table in the rec room next to the kitchen and laid out all her ingredients on one side of the net. My sister and I fetched
things from the "input" side of the ping-pong table as mother called for them, carried partially finished dishes to and from the
"backing store" on the other side of the net, and delivered finished food to the "output" dining table.
This system worked well, until my sister and I collided in the
doorway between the two rooms and we nearly lost the creamed onions. Mother solved this problem of "channel contention" by
establishing a protocol: "First say 'May I come through?' and then wait until you get the answer 'Yes; it's clear.'"
It was also in the kitchen that mother taught me about looping and
testing: "Cook the fudge, while stirring it, and test it every couple of minutes to see if it's done. You test it by dropping a
bit of it in the cold water. When it forms a soft ball, it's done."
For years I badgered my mother with questions about whether Santa
Claus is a real person or not. Her answer was always "Well, you asked for the presents and they came, didn't they?" I
finally understood the full meaning of her reply when I heard the definition of a virtual device: "A software or hardware entity
which responds to commands in a manner indistinguishable from the real device." Mother was telling me that Santa Claus is a
virtual person (simulated by loving parents) who responds to requests from children in a manner indistinguishable from the real
Mother also taught the IF ... THEN ... ELSE structure: "If it's
snowing, then put your boots on before you go to school; otherwise just wear your shoes."
Mother explained the difference between batch and transaction
processing: "We'll wash the white clothes when we get enough of them to make a load, but we'll wash these socks out right now by
hand because you'll need them this afternoon."
Mother taught me about linked lists. Once, for a birthday party,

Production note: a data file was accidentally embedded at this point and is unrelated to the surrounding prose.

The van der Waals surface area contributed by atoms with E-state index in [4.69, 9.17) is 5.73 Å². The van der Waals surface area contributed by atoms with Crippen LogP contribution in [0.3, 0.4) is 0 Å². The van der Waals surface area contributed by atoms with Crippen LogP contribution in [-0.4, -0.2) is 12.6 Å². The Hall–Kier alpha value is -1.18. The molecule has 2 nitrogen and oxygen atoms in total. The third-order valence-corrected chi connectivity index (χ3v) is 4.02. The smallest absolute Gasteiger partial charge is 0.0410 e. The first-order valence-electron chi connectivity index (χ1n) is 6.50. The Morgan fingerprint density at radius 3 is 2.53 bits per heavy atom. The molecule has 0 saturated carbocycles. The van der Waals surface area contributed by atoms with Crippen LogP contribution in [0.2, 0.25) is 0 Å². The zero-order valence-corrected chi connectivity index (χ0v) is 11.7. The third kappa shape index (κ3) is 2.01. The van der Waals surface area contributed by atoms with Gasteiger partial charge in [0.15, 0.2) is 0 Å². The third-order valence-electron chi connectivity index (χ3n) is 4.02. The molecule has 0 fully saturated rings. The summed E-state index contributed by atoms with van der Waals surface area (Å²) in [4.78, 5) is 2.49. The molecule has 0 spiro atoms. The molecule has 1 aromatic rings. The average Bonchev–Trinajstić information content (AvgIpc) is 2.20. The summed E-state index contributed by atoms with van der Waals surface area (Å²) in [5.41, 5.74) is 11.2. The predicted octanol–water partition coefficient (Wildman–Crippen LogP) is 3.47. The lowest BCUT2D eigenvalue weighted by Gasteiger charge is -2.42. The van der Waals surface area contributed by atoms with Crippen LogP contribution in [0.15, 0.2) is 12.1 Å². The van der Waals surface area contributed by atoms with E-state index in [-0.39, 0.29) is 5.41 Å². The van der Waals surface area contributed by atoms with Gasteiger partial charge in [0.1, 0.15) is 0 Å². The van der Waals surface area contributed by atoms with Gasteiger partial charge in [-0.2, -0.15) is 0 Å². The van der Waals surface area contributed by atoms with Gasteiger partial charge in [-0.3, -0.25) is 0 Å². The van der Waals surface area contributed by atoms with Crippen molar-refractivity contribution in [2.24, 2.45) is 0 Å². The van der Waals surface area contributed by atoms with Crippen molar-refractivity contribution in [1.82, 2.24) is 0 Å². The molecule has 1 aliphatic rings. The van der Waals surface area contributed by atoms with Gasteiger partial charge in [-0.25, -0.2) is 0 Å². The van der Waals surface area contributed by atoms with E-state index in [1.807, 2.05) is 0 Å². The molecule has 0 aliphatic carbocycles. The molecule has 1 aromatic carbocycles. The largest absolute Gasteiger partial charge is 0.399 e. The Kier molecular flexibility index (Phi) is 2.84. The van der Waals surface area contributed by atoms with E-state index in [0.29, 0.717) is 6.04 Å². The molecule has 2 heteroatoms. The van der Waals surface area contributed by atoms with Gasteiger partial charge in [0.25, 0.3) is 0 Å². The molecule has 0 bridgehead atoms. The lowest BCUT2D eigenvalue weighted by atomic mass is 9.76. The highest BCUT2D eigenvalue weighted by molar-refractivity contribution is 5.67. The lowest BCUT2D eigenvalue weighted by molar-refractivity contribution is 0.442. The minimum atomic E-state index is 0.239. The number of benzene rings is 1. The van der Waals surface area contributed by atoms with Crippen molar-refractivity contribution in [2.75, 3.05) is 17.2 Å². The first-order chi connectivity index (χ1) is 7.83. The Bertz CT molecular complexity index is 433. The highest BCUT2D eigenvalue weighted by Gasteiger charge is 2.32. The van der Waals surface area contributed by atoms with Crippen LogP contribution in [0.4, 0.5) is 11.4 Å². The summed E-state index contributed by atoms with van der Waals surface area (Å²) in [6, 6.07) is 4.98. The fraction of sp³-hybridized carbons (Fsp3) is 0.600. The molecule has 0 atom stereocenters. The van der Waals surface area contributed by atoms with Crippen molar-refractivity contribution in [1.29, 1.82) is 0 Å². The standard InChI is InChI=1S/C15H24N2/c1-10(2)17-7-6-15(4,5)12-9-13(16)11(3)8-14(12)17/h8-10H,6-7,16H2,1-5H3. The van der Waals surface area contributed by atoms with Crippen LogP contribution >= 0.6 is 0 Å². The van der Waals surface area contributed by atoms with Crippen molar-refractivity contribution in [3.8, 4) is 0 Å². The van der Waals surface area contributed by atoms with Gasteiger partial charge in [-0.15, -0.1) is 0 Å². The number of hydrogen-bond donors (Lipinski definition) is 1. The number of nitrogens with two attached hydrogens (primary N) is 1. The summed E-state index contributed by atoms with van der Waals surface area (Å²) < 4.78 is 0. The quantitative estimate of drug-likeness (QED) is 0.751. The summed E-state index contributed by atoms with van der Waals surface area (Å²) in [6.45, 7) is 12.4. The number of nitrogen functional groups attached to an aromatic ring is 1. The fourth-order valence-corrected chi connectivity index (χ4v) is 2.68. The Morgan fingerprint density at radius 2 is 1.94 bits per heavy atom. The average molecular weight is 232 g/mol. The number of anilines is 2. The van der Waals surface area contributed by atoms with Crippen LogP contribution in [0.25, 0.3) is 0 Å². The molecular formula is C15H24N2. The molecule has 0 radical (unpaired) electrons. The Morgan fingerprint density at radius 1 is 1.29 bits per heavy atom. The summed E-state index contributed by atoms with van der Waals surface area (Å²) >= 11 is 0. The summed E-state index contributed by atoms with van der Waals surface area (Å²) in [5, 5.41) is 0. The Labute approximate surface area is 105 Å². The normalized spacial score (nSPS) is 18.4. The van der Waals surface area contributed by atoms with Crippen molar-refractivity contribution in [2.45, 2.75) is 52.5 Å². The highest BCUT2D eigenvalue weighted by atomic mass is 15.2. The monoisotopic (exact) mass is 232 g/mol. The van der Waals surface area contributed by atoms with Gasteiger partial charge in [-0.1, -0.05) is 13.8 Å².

she laid out a treasure hunt of ten hidden clues, with each clue telling where to find the next one and the last one leading to
the treasure. She then gave us the first clue.
Mother understood about parity errors. When she counted socks
after doing the laundry, she expected to find an even number and groaned when only one sock of a pair emerged from the washing
machine. Later she applied the principles of redundancy engineering to this problem by buying our socks three identical pairs at
a time. This greatly increased the odds of being able to come up with at least one matching pair.
Mother had all of us children write our Christmas thank you notes
to Grandmother, one after another, on a single large sheet of paper which was then mailed in a single envelope with a single
stamp. This was obviously an instance of blocking records in order to save money by reducing the number of physical I/O
Mother used flags to help her manage the housework. Whenever she
turned on the stove, she put a potholder on top of her purse to reminder herself to turn it off again before leaving the house.
Mother knew about devices which raise an interrupt signal to be
serviced when they have completed an operation. She had a whistling teakettle.
Mother understood about LIFO ordering. In my lunch bag she put the
dessert on the bottom, the sandwich in the middle, and the napkin on top so that things would come out in the right order at
There is an old story that God knew He couldn't be physically
present everywhere at once, to show His love for His people, and so He created mothers. That is the difference between
centralized and distributed processing. As any kid who's ever misbehaved at a neighbor's house finds out, all the mothers in the
neighborhood talk to each other. That's a local area network of distributed processors that can't be beat.
Happy Mother's Day, Mom. You were the best computer teacher I ever
-- end ---
I case anyone asks, I'm a programmer with Unisys Corporation in Blue
Pennsylvania, and a part-time instructor at the Montgomery County
College. No, I haven't written anything else like this since,
but I have a
few ideas kicking around.
-- David Martin